-From the ravens that live there, is there anyone more rebellious or friendlier with the people and tourists? Even with you? How is their daily life? Could you tell us their names and ages?
Details of the ravens, their place of birth and year of birth below:
Erin (female, Somerset, 2006)
Merlina (female, South Wales, 2005)
Rocky (male, Somerset, 2008)
Jubilee (male, Somerset, 2013)
Gripp (male, Somerset, 2013)
Harris (male, Somerset, 2016)
Poppy (female, Sussex, 2018)
George (female, Tower of London, 2019)
Merlin is the friendliest raven who has a special connection with me, but is still not tame.
-We have read studies and reports about the great intelligence of the ravens, their way of imitating sounds (they almost seem to speak), how they respect the elders. What would you remark about them?
There was a raven that lived at the Tower call Thor that could say ‘good morning’. I do not encourage the ravens to mimic humans as a raven’s vocabulary is wide ranging and much more interesting that what we have to say.
Ravens are great at mimicking sounds picked up in there environment and there are many clips on YouTube where ravens can be seen making odd sounds and mimicking humans.
-If any raven escapes, what is done to recover it? Do they carry any tracking device? Or new ravens are taken?
I use various methods to keep the ravens at the Tower, food, shelter security and raven husbandry, on occasions, dependent on the weight and size of the raven I gently trim a secondary flight feather. This process does not hurt them, but unbalances their flight slightly so while they can safely fly around the Tower but cannot fly long distances away from their home.
There has been the occasional raven escape. Munin escaped for seven days until caught by a vigilant member of the public in Greenwich Park. She was returned to the Tower and is still with us at the ripe old age of 22!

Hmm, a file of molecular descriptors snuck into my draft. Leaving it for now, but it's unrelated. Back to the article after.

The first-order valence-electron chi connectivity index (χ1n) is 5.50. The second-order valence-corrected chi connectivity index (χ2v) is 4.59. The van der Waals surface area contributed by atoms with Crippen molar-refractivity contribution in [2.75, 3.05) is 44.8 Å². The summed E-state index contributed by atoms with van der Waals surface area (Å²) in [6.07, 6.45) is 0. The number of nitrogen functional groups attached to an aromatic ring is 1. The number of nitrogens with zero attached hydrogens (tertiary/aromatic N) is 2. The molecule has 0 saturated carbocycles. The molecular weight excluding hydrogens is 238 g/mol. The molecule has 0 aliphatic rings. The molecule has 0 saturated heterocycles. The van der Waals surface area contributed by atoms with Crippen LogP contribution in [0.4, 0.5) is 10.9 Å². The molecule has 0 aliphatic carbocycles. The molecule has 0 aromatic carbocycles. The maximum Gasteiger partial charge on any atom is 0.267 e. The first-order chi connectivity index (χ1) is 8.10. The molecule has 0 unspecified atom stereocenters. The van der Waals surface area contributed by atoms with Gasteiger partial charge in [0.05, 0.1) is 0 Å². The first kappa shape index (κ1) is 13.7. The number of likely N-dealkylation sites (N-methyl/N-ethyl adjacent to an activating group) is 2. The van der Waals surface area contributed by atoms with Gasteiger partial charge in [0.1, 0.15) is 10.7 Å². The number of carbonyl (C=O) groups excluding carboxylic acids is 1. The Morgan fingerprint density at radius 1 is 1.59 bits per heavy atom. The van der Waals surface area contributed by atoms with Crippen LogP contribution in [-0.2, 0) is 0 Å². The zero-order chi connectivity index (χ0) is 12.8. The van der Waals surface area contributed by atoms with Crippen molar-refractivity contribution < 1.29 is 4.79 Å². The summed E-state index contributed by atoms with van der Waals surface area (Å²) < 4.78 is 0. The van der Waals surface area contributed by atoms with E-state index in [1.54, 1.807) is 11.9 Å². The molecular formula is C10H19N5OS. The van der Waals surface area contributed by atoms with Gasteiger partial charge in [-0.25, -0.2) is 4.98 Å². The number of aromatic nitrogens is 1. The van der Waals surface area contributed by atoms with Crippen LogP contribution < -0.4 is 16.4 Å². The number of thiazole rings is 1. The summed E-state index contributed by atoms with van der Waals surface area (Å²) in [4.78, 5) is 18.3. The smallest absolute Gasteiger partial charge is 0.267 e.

Grog was last seen outside an East End pub called the Rose and Punchbowl in 1981.
A raven escape is luckily very rare and we always keep at least one raven spare – just in case!
-How do people react watching you so close to the ravens? And how do the animals react to people?
I never encourage the public to get close to any of our ravens… enjoy them from a distance, as raven’s and selfies don’t mix! They are wild and bite really hard! I have gained Merlina’s trust over the last 10 years and she sees me as one of her own. The public are amazed at my interactions with her and generally respect the ravens space. But get too close and she will let you know!
-Are the ravens able to distinguish you from your three helpers? Do they interact in a different way with you and with them?
Yes definitely, although some of my assistants have also gained her trust over the years and can interact with her as well.
-For all the readers of this interview, would you like to tell them something to animate them to visit the tower and their ravens when they visit London?
Apart from the fabulous history that the Tower of London represents in British history we have the best storytellers and curators to pass on the any wonderful and sometimes grisly stories that are told. The ravens have their own myth and legends attached to the Tower represent our gruesome past in vivid detail, besides that they are truly magnificent to see close-up. A must for any raven fan!